Macy’s CEO Jeff Gennette told CNBC last month that the department store operator has noticed fewer holiday shoppers buying items for themselves while shopping for gifts. He said these lower purchases “more than made up for the good news we were getting in terms of gifts and occasions.”
The company’s credit card data also showed warning signs, he added: Customer balances on co-branded Macy’s, Bloomingdale’s and American Express credit cards are increasing and more of those balances are being carried over to the next month rather than paid.
“When we look at our credit portfolio, you have a customer who is under more pressure,” he said.
Some retailers have already taken tough steps to prepare for what could be a tough year. Luxury retailer Neiman Marcus and Saks.com, the e-commerce retailer spun off from Saks Fifth Avenue stores, both recently laid off. Stitch Fix laid off 20% of its workforce. Wayfair has laid off 10% of its global workforce. Amazon began laying off more than 18,000 employees, many of them in its retail division.
Bed Bath & Beyond, which has warned of potential bankruptcy, recently further reduced its workforce by also closing around 150 of its namesake stores.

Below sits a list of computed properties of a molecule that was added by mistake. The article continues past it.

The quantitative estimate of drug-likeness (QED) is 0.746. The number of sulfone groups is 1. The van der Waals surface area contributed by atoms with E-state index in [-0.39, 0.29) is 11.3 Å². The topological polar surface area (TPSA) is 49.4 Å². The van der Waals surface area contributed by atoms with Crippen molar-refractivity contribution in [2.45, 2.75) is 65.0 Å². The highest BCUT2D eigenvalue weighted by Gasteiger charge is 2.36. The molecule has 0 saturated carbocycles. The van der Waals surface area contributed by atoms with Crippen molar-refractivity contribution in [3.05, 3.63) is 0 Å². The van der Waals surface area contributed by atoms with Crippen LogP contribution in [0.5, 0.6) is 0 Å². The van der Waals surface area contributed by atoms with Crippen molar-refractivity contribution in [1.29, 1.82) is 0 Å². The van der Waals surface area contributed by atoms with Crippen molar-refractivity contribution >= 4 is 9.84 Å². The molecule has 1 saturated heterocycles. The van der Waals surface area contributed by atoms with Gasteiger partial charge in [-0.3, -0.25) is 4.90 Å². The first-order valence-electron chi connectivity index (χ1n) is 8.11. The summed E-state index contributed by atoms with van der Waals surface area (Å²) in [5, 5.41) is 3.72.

Target said in November it would cut up to $3 billion in total costs over the next three years as it warned of a slower holiday season. He did not provide details on this plan. The company will release its fourth quarter results on February 28.
Many retail executives said they are also planning cost-cutting measures for their workforce over the next 12 months, such as hiring temporary workers rather than full-time employees, according to a survey. in December with 300 retail trade executives by the consulting firm AlixPartners. Thirty-seven percent said they expected a slowdown in raises or promotions and 28% said they expected a reduction in benefits at their company in the coming year.
Of those surveyed, 19% said layoffs had taken place at their company in the past 12 months and 19% said they expected layoffs to occur in the next 12 months.
Marie Driscoll, an analyst covering beauty, luxury and fashion for retail consultancy Coresight Research, said she expects companies to take a closer look at other elements of the line, such as free shipping and returns, and digital marketing expenses.
As interest rates rise, she said retailers may “find a religion of exploitation.”
“Retailers are looking at their businesses and saying not all sales are worth it,” she said. “The fact that there is a real cost of money changes the way companies think about their business.”
Still, some factors still work in favor of retailers, she said. The tight labor market could give consumers the confidence to spend, even if inflation remains high. People are dressing up and buying perfumes when they go out again, a factor that may have boosted January retail sales as well as spending in bars and restaurants.
She said earnings season will bring surprises and show which companies can navigate rougher waters. Nike, for example, raised its outlook after beating Wall Street expectations in December.
“A lot of it depends on their consumer and how strong their brand is,” Driscoll said. “There is strength there.”